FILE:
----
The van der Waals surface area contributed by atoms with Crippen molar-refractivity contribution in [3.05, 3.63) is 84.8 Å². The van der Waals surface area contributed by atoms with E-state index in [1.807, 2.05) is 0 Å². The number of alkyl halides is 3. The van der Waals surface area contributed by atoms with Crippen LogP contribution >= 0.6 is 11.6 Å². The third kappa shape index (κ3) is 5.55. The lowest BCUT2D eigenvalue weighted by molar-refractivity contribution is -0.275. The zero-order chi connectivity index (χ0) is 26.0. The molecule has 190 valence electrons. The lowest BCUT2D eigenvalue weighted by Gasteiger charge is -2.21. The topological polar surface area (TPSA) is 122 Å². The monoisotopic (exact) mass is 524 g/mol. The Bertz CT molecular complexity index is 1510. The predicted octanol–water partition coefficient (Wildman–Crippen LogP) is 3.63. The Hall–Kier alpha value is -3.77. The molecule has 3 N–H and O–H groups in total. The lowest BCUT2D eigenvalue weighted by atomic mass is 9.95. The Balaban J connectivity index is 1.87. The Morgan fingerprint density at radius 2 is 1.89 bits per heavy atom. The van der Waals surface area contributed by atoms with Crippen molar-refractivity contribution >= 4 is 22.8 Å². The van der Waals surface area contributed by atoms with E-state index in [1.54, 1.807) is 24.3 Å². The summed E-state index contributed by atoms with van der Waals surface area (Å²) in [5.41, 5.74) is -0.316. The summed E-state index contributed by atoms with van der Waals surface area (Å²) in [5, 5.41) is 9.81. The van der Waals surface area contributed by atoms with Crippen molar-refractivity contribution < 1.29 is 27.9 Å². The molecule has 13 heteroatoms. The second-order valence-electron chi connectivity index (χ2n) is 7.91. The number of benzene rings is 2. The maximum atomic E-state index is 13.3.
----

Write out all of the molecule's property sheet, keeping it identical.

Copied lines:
The van der Waals surface area contributed by atoms with Crippen molar-refractivity contribution in [3.05, 3.63) is 84.8 Å². The van der Waals surface area contributed by atoms with E-state index in [1.807, 2.05) is 0 Å². The number of alkyl halides is 3. The van der Waals surface area contributed by atoms with Crippen LogP contribution >= 0.6 is 11.6 Å². The third kappa shape index (κ3) is 5.55. The lowest BCUT2D eigenvalue weighted by molar-refractivity contribution is -0.275. The zero-order chi connectivity index (χ0) is 26.0. The molecule has 190 valence electrons. The lowest BCUT2D eigenvalue weighted by Gasteiger charge is -2.21. The topological polar surface area (TPSA) is 122 Å². The monoisotopic (exact) mass is 524 g/mol. The Bertz CT molecular complexity index is 1510. The predicted octanol–water partition coefficient (Wildman–Crippen LogP) is 3.63. The Hall–Kier alpha value is -3.77. The molecule has 3 N–H and O–H groups in total. The lowest BCUT2D eigenvalue weighted by atomic mass is 9.95. The Balaban J connectivity index is 1.87. The Morgan fingerprint density at radius 2 is 1.89 bits per heavy atom. The van der Waals surface area contributed by atoms with Crippen molar-refractivity contribution >= 4 is 22.8 Å². The van der Waals surface area contributed by atoms with E-state index in [1.54, 1.807) is 24.3 Å². The summed E-state index contributed by atoms with van der Waals surface area (Å²) in [5.41, 5.74) is -0.316. The summed E-state index contributed by atoms with van der Waals surface area (Å²) in [5, 5.41) is 9.81. The van der Waals surface area contributed by atoms with Crippen molar-refractivity contribution < 1.29 is 27.9 Å². The molecule has 13 heteroatoms. The second-order valence-electron chi connectivity index (χ2n) is 7.91. The number of benzene rings is 2. The maximum atomic E-state index is 13.3.